But seven months after the federal law was passed—with bipartisan support as part of the tax relief act—many states say they won't apply because they don't have the funding to set up and comply. This situation has surprised some original sponsors and frustrated some employers."

Summing Up

Here's what I say about all this unemployment and underfunded pension stuff.

Let's just eliminate the private sector and look to our government knows best elitists to hire everybody directly. We'll all go to work for the government and join a public sector union. That way we'll all be protected, both from ourselves and each other.

And compared to the private sector, our government sponsored "middle class" jobs will be more secure, working conditions will be better, pay will be better and our retirement benefits will be guaranteed by our government.

In addition to the guaranteed employment, pay and retirement benefits, We the People will receive guaranteed pensions with guaranteed annual cost of living increases in lieu of the nasty and risky 401(k) plans which now are so prevalent in the private sector.

And while performing our jobs, we won't have to worry about customer satisfaction, since, unlike the private sector, our government employer won't have to make a profit to stay in existence.

There's only one problem with all this Karl Marx like utopianism.

Now that we've figured out how to create all the middle class good and secure jobs that we'll need, who will fund the government? Who will pay?

In other words, as we get rid of all the greedy entrepreneurial fat cats who don't pay enough taxes currently, where will we get the money to pay for all this?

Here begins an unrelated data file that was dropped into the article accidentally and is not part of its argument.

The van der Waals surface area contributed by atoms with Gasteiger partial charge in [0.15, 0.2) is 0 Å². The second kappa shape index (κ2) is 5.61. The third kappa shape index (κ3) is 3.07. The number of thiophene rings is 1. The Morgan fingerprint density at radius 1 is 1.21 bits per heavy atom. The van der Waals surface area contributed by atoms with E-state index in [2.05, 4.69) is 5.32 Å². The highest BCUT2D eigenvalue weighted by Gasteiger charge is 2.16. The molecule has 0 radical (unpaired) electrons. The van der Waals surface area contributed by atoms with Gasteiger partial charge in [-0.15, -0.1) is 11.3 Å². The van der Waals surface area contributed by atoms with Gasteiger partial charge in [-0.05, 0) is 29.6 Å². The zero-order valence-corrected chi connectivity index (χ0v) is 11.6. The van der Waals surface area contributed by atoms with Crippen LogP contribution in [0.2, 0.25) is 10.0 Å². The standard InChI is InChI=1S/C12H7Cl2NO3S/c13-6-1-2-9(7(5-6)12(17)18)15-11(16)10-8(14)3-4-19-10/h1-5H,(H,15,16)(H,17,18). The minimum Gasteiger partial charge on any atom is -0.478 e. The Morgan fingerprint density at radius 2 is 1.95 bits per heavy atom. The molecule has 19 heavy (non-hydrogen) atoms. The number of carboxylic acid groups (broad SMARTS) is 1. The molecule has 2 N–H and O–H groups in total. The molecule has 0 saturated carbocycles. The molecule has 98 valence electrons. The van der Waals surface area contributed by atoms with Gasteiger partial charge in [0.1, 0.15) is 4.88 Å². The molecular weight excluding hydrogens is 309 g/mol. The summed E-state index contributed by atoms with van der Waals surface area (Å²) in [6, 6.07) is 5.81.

Well, here's the simple answer. We'll just elect some really smart politicians like Vladimir Putin, and they'll figure it all out for us. That way we won't have to worry about it. It will be their problem, and they'll tell us what to do. So relax.

What a deal. We'll have worry free citizenship with a chicken in every pot, a new car in every garage and a new house without a mortgage, too.

We'll have guaranteed prosperity for one and all through good and guaranteed government jobs. We'll have the right to a free education, free medical care and free old age security.

So where do we sign up? And why hasn't anybody tried this before?

Oh, I forgot. Other countries have tried this approach --- and they've failed each and every time.

Could it just possibly be that government doesn't know best, and that individual freedom and self reliance, while not worry free, are the things that matter most?

That's my vote. But it's only one.

Thanks. Bob.

1 comment:

  1. But, isn't Putin one of the richest men in the world? How does that work when everybody is supposed to be "equal?"

    "Who watches the watchmen?" (The Watchmen.)

    "Abandon hope all ye who enter here."